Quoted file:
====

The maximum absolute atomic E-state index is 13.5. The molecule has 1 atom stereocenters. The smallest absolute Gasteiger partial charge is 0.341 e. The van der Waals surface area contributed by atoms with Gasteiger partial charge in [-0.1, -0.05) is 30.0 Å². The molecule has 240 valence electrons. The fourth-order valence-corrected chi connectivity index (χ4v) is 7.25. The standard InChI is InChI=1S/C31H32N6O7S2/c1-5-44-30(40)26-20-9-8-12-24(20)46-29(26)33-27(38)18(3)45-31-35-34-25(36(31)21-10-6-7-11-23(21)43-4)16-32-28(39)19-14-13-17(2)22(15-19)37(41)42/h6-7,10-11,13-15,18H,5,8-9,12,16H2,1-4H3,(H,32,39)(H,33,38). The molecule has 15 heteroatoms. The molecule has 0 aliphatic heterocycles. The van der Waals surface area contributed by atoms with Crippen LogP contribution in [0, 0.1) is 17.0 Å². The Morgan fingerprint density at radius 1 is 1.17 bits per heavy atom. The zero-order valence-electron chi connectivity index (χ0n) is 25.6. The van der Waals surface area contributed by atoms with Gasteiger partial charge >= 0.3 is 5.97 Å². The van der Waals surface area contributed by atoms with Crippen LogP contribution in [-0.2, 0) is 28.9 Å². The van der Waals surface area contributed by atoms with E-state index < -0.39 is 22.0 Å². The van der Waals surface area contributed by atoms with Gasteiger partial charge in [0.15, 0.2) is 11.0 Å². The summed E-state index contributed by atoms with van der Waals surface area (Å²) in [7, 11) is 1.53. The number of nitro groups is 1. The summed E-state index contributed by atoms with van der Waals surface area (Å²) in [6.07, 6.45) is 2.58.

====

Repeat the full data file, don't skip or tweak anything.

The maximum absolute atomic E-state index is 13.5. The molecule has 1 atom stereocenters. The smallest absolute Gasteiger partial charge is 0.341 e. The van der Waals surface area contributed by atoms with Gasteiger partial charge in [-0.1, -0.05) is 30.0 Å². The molecule has 240 valence electrons. The fourth-order valence-corrected chi connectivity index (χ4v) is 7.25. The standard InChI is InChI=1S/C31H32N6O7S2/c1-5-44-30(40)26-20-9-8-12-24(20)46-29(26)33-27(38)18(3)45-31-35-34-25(36(31)21-10-6-7-11-23(21)43-4)16-32-28(39)19-14-13-17(2)22(15-19)37(41)42/h6-7,10-11,13-15,18H,5,8-9,12,16H2,1-4H3,(H,32,39)(H,33,38). The molecule has 15 heteroatoms. The molecule has 0 aliphatic heterocycles. The van der Waals surface area contributed by atoms with Crippen LogP contribution in [0, 0.1) is 17.0 Å². The Morgan fingerprint density at radius 1 is 1.17 bits per heavy atom. The zero-order valence-electron chi connectivity index (χ0n) is 25.6. The van der Waals surface area contributed by atoms with Gasteiger partial charge >= 0.3 is 5.97 Å². The van der Waals surface area contributed by atoms with Crippen LogP contribution in [-0.2, 0) is 28.9 Å². The van der Waals surface area contributed by atoms with E-state index < -0.39 is 22.0 Å². The van der Waals surface area contributed by atoms with Gasteiger partial charge in [0.15, 0.2) is 11.0 Å². The summed E-state index contributed by atoms with van der Waals surface area (Å²) in [7, 11) is 1.53. The number of nitro groups is 1. The summed E-state index contributed by atoms with van der Waals surface area (Å²) in [6.07, 6.45) is 2.58.